The Making of Music: Volume Two
[Written and presented by James Naughtie]

0 of 5 stars

The Making of Music: Volume Two “The Shock of the Future … Where We Are Now”

Written and presented by James Naughtie

30 episodes: originally broadcast on BBC Radio 4 between 10 September and 19 October 2007

I cannot imagine that music-lovers will forgive the decision to ignore one of the greatest composers of the late-19th-century – Bruckner – and one of the greatest of the early-20th-century, Nielsen. Certainly it has been fashionable to ignore these two amazing musicians, but musical appreciation has flowered since then and their absence is a serious flaw in James Naughtie’s otherwise-admirable and indeed adventurous exploration of musical history.” (from Antony Hodgson’s review)


Reviewed by: Antony Hodgson

Reviewed: December 2007
CD No: BBC AUDIO BOOKS
(6 CDs)
[ISBN: 978 1405 677790]
Duration: 6 hours 42 minutes

The first part of this survey – skilfully-presented – ended in the mid-19th-century. Volume 2 is organised with five 13-minute tracks per CD rather than, as previously, 15 tracks of varying shorter lengths, but since there are fewer composers and there is more to say about each, this change makes good sense.

To present music chronologically whilst also grouping composers by style or nationality was previously achieved quite well with just a slight wavering at the close of that previous edition when Elgar was brought in to the sequence somewhat early. Chronology becomes more of a problem as musical history progresses but to commence with Brahms, and cross-referencing to Schumann and Liszt seems a very good way to start analysing this new era.

I made only a few adverse criticisms of the previous presentation although the over-exposure of opera did concern me in the later sequences and first disc of the new set creates similar reservations. This CD proceeds to the end of the 19th-century but the whole of track 3 is devoted to Verdi and the whole of track 5 to Wagner – virtually all is operatic music. Chronology is very shaky here – why should Wagner take up track 5 when he had died two decades before Verdi and in the intervening track 4 we have a brief section representing Sibelius who died 74 years later than did Wagner. Elsewhere, and less vocally biased, it is good to have Smetana well represented and the choice of his Má vlast as a centre-point of his art is useful although this does lead to the over-stressing of nationalistic influences.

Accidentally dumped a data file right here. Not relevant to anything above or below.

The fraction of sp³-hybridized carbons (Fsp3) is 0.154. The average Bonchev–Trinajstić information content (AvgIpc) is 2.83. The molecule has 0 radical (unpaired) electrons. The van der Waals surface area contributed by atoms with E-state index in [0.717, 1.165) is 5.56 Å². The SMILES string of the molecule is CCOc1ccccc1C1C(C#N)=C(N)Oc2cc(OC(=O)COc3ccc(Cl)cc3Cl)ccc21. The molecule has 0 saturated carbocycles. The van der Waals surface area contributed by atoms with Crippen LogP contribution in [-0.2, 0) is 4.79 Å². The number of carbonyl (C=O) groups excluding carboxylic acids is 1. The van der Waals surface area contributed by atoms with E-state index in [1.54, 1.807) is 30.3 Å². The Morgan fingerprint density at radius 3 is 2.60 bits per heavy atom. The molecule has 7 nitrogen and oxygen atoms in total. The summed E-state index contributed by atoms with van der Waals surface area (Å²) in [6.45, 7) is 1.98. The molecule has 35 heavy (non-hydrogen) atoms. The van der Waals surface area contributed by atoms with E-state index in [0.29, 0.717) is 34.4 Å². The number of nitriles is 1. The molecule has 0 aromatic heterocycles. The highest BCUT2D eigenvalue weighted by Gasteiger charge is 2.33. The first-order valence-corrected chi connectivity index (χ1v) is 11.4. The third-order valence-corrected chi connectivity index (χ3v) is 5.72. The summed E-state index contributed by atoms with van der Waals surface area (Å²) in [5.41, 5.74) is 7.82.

Elgar suitably appears next and his “Englishness” is an ideal basis for analysis. Time too for Stravinsky and inevitably The Rite of Spring. I like the description of the première as “the best first-night riot in the history of music” but a whole 13-minute track is allotted the composer. Is Stravinsky really that important?

Stravinsky died in 1971 – how then shall James Naughtie now fill four further CDs with 20th-century history?

Disc 6 starts with a section, entitled “The Sixties”. Here Stockhausen is cheerfully linked to The Beatles (he appears on the sleeve of “Sergeant Pepper’s Lonely Hearts Club Band”). Steve Reich and Gorecki represent the next stage but, despite the unconventional philosophy of such composers, melody has returned and the subsequent rise of Minimalism is almost a relief. The political inclinations of Henze, Nono and Berio are discussed (and this underlines the irrelevance of politics in relation to music) but musical technology is also addressed – commencing with the Ondes Martenot before comfortably returning to Tavener, Pärt and Glass.

It must have been extremely difficult to finalise the project on the last track yet Naughtie manages to summarise his script skilfully – referring to the contents of the whole two-volume 12-disc sequence (itself an abbreviated transcript of the many broadcast programmes) and linking the latest music with the earliest roots. Of course there will be composers that listeners will feel to have been neglected and neglect of this nature is more evident in this second volume. I cannot imagine that music-lovers will forgive the decision to ignore one of the greatest composers of the late-19th-century – Bruckner – and one of the greatest of the early-20th-century, Nielsen. Certainly it has been fashionable to ignore these two amazing musicians, but musical appreciation has flowered since then and their absence is a serious flaw in James Naughtie’s otherwise-admirable and indeed adventurous exploration of musical history.

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